This is some shockingly ’80s-sounding discofied synthpop. It feels like it’s miles ahead of the British synthpop bands. And if I didn’t know about Kraftwerk’s existence I might be tempted to claim it’s the birth of synthpop. But frankly I don’t have the context to properly assess music like this. When it comes to the electronic music of the 1970s, I pretty much only know German music and the stuff that made it into the mainstream in the US and the UK. And I don’t know disco at all. So there could be any number of bands who beat this one to the chase in terms of how dancy this is. But my educated guess would be that there aren’t many. (My specific educated guess is that it’s Kraftwerk.)
The songs are all very catchy. Though this is electronic music, it is electronic music that doesn’t lack for hooks. In fact, you could say that it is very clear what they are trying to do – they are trying to write earworms but on synthesizers. There is also a somewhat middling cover of “Day Tripper” here, which manages to somehow be the most conservative thing here.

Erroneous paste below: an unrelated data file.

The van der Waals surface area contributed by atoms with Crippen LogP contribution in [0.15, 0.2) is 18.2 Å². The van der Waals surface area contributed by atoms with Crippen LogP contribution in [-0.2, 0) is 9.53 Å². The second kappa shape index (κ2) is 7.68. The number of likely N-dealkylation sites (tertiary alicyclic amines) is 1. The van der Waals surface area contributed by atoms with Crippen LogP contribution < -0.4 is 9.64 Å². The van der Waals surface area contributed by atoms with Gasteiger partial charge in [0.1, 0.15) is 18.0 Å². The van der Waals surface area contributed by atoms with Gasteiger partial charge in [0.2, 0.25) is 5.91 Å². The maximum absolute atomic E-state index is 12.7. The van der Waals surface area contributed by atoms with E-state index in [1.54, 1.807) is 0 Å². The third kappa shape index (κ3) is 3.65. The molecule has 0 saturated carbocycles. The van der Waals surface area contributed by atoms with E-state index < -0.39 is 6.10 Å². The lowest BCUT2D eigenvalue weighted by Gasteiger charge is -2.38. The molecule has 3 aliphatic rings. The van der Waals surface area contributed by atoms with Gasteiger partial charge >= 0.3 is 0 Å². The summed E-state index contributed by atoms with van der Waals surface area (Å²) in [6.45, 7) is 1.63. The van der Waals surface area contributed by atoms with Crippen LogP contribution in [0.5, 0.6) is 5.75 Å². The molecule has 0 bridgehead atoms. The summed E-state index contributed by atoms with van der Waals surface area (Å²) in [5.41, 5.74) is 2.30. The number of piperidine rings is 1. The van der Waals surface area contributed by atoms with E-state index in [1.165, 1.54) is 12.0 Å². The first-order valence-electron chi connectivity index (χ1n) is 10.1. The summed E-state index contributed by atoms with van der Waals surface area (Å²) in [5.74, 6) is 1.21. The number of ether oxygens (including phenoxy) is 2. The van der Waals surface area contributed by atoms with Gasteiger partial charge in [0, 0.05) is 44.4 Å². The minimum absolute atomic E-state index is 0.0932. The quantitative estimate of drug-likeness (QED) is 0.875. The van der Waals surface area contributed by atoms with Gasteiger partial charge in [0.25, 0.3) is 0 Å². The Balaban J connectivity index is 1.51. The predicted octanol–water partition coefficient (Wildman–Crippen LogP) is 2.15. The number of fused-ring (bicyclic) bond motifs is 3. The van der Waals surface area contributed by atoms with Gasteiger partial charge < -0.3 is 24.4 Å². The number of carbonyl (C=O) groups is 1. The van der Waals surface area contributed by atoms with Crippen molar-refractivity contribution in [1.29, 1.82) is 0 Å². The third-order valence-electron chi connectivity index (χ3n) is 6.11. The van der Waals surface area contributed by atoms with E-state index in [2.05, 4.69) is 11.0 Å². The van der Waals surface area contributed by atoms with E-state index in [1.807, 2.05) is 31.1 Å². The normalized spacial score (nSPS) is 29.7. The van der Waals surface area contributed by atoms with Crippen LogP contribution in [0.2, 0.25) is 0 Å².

As I said above, the sound is basically synthpop (the melodies) plus disco (the rhythms). Everything is very robotic, and though there are traditional instruments on some songs, they treated to sound non-traditional, or edited and mixed in as if they were programmed.
Though the record reeks of the late ’70s/early ’80s, it doesn’t sound all that terrible as a record. I could totally see a 21st century band in love analogue synths making a record like this now, so the recording is of a good quality even if the instruments date it.
I really have no idea, but this record sounds extremely influential to me, given how it’s much more accessible than Kraftwerk. It’s basically disco Kraftwerk, only with the occasional coy Japanese-accented vocals.